Sep 22, 2021

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A visit from Zionist movement Im Tirtzu following the defacement of the Dormition Abbey earlier this week demonstrated a real desire for coexistence and cooperation. According to a report in the Jerusalem Post, student members of the organization visited the Jerusalem church late Sunday night, bringing a letter of support.

The organization describes itself as “an extra-parliamentary movement that works to strengthen and advance the values of Zionism in Israel”, established in 2006 by “Israeli intellectuals, students and IDF reservists”. Its objective is “a renewal of the Zionist discourse, Zionist thinking and Zionist ideology, to ensure the future of the Jewish nation and of the State of Israel and to advance Israeli society in coping with the challenges it faces.”

One of these challenges is the rising tensions between Jewish Israelis and various other groups in living in the country. Late Saturday night, anti-Christian slogans were scrawled on the walls of the Dormition Abbey and other church property was damaged. Two teens were later arrested for the vandalism.

On Sunday night, however, before any suspects had been detained, Im Tirtzu chairman Matan Peleg denounced the vandalism. “[We] see this as an act that is at its very core both anti-Zionist as well as anti-Israeli, an act which dangerously threatens all of the Israeli society,” he said.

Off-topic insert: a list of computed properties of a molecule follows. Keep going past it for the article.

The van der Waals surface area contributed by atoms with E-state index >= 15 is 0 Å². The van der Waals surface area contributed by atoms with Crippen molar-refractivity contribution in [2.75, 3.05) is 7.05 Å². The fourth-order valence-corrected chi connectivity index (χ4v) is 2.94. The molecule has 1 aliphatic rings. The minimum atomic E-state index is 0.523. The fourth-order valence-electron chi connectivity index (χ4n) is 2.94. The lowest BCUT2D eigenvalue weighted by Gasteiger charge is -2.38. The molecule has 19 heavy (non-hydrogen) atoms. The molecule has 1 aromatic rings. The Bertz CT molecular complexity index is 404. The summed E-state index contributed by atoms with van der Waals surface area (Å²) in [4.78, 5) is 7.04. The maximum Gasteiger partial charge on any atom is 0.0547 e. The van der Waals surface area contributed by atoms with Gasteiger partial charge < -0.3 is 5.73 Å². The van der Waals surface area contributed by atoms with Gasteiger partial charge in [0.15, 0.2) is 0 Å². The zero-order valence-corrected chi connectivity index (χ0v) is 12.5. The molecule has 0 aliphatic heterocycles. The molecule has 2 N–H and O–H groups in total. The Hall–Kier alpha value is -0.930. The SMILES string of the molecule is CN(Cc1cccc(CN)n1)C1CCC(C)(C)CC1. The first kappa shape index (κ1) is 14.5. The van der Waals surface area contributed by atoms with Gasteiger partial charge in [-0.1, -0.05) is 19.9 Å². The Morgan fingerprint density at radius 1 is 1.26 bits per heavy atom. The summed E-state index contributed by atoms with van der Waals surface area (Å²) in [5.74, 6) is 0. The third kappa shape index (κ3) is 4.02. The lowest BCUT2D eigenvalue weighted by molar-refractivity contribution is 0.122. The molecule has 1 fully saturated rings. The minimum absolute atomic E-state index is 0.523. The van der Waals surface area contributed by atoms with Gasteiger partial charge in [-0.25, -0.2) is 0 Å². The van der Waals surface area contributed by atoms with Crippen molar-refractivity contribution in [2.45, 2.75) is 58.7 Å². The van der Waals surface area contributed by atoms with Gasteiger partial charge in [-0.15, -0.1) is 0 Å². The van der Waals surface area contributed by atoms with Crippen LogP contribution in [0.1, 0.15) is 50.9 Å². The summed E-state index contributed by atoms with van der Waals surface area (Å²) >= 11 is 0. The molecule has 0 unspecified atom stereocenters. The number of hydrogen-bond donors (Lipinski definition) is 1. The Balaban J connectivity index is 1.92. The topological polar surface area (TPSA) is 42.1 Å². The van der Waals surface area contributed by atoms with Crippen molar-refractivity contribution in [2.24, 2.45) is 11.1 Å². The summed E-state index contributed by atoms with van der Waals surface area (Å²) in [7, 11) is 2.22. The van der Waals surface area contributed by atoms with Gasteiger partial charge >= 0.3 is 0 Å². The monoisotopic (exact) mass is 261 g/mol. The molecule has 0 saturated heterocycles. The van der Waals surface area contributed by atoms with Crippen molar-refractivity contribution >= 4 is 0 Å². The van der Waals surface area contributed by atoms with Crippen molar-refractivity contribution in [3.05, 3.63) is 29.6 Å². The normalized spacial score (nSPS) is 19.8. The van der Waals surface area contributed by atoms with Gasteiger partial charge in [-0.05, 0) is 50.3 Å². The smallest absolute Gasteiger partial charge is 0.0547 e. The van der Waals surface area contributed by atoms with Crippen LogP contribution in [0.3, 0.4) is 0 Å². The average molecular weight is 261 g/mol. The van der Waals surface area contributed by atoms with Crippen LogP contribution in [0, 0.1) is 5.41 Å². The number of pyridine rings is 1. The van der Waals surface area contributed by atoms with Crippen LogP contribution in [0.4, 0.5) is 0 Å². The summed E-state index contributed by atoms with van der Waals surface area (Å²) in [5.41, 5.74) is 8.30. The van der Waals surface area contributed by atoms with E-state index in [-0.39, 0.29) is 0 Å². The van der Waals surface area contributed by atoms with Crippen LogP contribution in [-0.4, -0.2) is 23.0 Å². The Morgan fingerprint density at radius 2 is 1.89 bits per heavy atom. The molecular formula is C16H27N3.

Peleg also offered words of encouragement to Christians taking active roles in Israeli society. “We strengthen the Christian Israelis serving in the Israel Defense Forces and in the civil-national service who were hurt by this event and promise to continue our fight against this phenomenon.”

Father Gabriel Naddaf, chairman of the Israel Christian Recruitment Forum and the spiritual leader of the Aramaic-Christian community in Israel, expressed his appreciation for Im Tirtzu’s support.

“This is an important step that shows those radical elements that the majority are disgusted by their actions and that another way is possible,” he said. “While others talk, Im Tirtzu shows that it acts towards true coexistence and out of a true and sincere concern for the relations between the Jews and the Christians and to strengthen the Israeli society.”